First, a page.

With that dimension you get complete separation.

Good try though.

edit on 18/3/2017 by UKTruth because: (no reason given)



posted on Mar, 18 2017 @ 08:32 PM
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a reply to: Gryphon66
a reply to: carewemust
a reply to: Sillyolme
a reply to: alphabetaone

Not really if people would understand the exchange instead of only hearing what they wanted.

He did not lie / commit perjury. What part of Trump campaign and Trump surrogate do you guys just not understand?




Perjury is the intentional act of swearing a false oath or of falsifying an affirmation to tell the truth, whether spoken or in writing, concerning matters material to an official proceeding.Contrary to popular misconception, no crime has occurred when a false statement is (intentionally or unintentionally) made while under oath or subject to penalty—instead, criminal culpability only attaches at the instant the declarant falsely asserts the truth of statements (made or to be made) which are material to the outcome of the proceeding. For example, it is not perjury to lie about one's age except where age is a fact material to influencing the legal result, such as eligibility for old age retirement benefits or whether a person was of an age to have legal capacity.

Perjury is considered a serious offense as it can be used to usurp the power of the courts, resulting in miscarriages of justice. In the United States, for example, the general perjury statute under Federal law classifies perjury as a felony and provides for a prison sentence of up to five years. The California Penal Code allows for perjury to be a capital offense in cases causing wrongful execution. However, prosecutions for perjury are rare. In some countries such as France and Italy, suspects cannot be heard under oath or affirmation and thus cannot commit perjury, regardless of what they say during their trial.

The rules for perjury also apply when a person has made a statement under penalty of perjury, even if the person has not been sworn or affirmed as a witness before an appropriate official. An example of this is the United States' income tax return, which, by law, must be signed as true and correct under penalty of perjury (see 26 U.S.C. § 6065). Federal tax law provides criminal penalties of up to three years in prison for violation of the tax return perjury statute. See: 26 U.S.C. § 7206(1)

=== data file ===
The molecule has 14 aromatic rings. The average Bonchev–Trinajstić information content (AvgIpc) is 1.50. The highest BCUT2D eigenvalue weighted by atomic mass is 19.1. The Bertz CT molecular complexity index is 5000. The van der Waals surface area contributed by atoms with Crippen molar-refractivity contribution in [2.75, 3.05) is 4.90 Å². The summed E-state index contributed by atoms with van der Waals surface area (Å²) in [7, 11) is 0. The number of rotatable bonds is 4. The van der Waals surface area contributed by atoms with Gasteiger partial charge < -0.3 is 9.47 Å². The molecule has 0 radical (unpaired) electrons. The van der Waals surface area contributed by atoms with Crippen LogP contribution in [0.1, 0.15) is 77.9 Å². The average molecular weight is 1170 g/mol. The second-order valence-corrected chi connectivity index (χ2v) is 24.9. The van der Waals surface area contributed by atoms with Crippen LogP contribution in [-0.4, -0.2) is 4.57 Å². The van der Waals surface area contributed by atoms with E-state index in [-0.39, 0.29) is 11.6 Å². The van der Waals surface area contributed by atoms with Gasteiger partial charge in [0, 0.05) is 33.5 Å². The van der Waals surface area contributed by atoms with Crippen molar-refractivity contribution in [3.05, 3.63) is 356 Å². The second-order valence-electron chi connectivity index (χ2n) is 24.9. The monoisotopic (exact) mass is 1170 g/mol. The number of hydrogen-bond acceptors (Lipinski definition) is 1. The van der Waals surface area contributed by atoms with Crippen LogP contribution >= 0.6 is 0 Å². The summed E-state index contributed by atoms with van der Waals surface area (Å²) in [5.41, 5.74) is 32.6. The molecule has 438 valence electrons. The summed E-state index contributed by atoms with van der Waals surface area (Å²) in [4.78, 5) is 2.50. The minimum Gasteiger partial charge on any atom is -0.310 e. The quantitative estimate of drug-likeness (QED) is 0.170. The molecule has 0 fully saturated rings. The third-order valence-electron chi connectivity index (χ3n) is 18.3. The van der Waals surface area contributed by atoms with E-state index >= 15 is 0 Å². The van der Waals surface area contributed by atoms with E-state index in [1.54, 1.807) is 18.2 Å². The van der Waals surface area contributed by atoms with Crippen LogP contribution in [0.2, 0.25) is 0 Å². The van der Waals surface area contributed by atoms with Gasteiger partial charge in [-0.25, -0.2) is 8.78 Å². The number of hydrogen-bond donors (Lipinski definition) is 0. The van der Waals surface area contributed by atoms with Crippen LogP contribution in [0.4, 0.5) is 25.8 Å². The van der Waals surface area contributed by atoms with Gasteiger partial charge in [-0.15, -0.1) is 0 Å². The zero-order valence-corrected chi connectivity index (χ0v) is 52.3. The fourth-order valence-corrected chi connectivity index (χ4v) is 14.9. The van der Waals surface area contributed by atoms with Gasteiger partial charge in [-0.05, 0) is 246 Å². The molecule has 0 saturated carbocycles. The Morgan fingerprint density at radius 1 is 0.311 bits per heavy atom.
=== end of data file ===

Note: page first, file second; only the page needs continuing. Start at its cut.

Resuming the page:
Statements which entail an interpretation of fact are not perjury because people often draw inaccurate conclusions unwittingly, or make honest mistakes without the intent to deceive. Individuals may have honest but mistaken beliefs about certain facts, or their recollection may be inaccurate, or may have a different perception of what is the accurate way to state the truth. Like most other crimes in the common law system, to be convicted of perjury one must have had the intention (mens rea) to commit the act, and to have actually committed the act (actus reus). Further, statements that are facts cannot be considered perjury, even if they might arguably constitute an omission, and it is not perjury to lie about matters immaterial to the legal proceeding.

Subornation of perjury, attempting to induce another person to commit perjury, is itself a crime.


As for Clinton -

Upon the passage of H. Res. 611, Clinton was impeached on December 19, 1998, by the House of Representatives on grounds of perjury to a grand jury (by a 228–206 vote)[17] and obstruction of justice (by a 221–212 vote)

edit on 18-3-2017 by Xcathdra because: (no reason given)



posted on Mar, 18 2017 @ 11:58 PM
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a reply to: UKTruth

No, I haven't asked any questions. I made a statement.

Clinton was impeached for lying. Specfically, perjury.

The "legal dimension creates complete separation" ??? Horsepucks. How deep did you have to reach to pull that out?

Perjury IS lying. It is a specific act of lying under oath.

This fact is as clear as night and day, up and down, black and white.

The extent to which you have taken this absurdity trying to negate that fact reveals your inability to accept what is obvious.
edit on 19-3-2017 by Gryphon66 because: Noted



posted on Mar, 18 2017 @ 11:59 PM
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a reply to: Xcathdra

You don't even know what the discussion is about.



posted on Mar, 19 2017 @ 12:21 AM
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a reply to: Gryphon66


Another example of Trump NOT being irresponsible and NOT being unprofessional






Trump has visited Mar-a-Lago for five weekends so far and has spent nearly a quarter of his time there since taking office. The cost associated with his visits have been a cause for concern, as have national security issues, after one guest posted a photo of the aide responsible for carrying nuclear launch codes to Facebook.





I'm glad it's only MY silly opinions or this would actually be scary.


edit on 19-3-2017 by alphabetaone because: (no reason given)



posted on Mar, 19 2017 @ 12:23 AM
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a reply to: alphabetaone

You know what else? No one can fly anything when he's in town.
www.nbaa.org...

At least Obama only came around here once a year.

edit on 3/19/2017 by Phage because: (no reason given)